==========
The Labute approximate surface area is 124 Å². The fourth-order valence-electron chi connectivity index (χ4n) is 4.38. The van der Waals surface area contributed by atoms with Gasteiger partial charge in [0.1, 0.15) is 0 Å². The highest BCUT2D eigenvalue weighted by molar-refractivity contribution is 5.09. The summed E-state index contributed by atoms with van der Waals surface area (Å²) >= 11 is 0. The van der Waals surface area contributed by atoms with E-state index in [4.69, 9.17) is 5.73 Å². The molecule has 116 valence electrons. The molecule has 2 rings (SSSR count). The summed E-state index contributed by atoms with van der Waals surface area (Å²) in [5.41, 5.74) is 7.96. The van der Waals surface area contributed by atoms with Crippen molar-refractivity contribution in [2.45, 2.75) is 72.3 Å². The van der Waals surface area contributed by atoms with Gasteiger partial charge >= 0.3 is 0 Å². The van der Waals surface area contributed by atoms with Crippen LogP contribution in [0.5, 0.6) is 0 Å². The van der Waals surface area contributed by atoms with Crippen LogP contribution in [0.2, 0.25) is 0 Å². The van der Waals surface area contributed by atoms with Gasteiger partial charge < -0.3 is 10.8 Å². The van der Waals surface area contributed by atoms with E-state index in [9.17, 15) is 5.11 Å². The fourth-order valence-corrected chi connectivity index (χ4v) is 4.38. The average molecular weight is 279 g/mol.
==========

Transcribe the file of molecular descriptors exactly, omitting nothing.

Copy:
The Labute approximate surface area is 124 Å². The fourth-order valence-electron chi connectivity index (χ4n) is 4.38. The van der Waals surface area contributed by atoms with Gasteiger partial charge in [0.1, 0.15) is 0 Å². The highest BCUT2D eigenvalue weighted by molar-refractivity contribution is 5.09. The summed E-state index contributed by atoms with van der Waals surface area (Å²) >= 11 is 0. The van der Waals surface area contributed by atoms with E-state index in [4.69, 9.17) is 5.73 Å². The molecule has 116 valence electrons. The molecule has 2 rings (SSSR count). The summed E-state index contributed by atoms with van der Waals surface area (Å²) in [5.41, 5.74) is 7.96. The van der Waals surface area contributed by atoms with Crippen molar-refractivity contribution in [2.45, 2.75) is 72.3 Å². The van der Waals surface area contributed by atoms with Gasteiger partial charge >= 0.3 is 0 Å². The van der Waals surface area contributed by atoms with Crippen LogP contribution in [0.5, 0.6) is 0 Å². The van der Waals surface area contributed by atoms with Crippen LogP contribution in [0.2, 0.25) is 0 Å². The van der Waals surface area contributed by atoms with Gasteiger partial charge < -0.3 is 10.8 Å². The van der Waals surface area contributed by atoms with E-state index in [9.17, 15) is 5.11 Å². The fourth-order valence-corrected chi connectivity index (χ4v) is 4.38. The average molecular weight is 279 g/mol.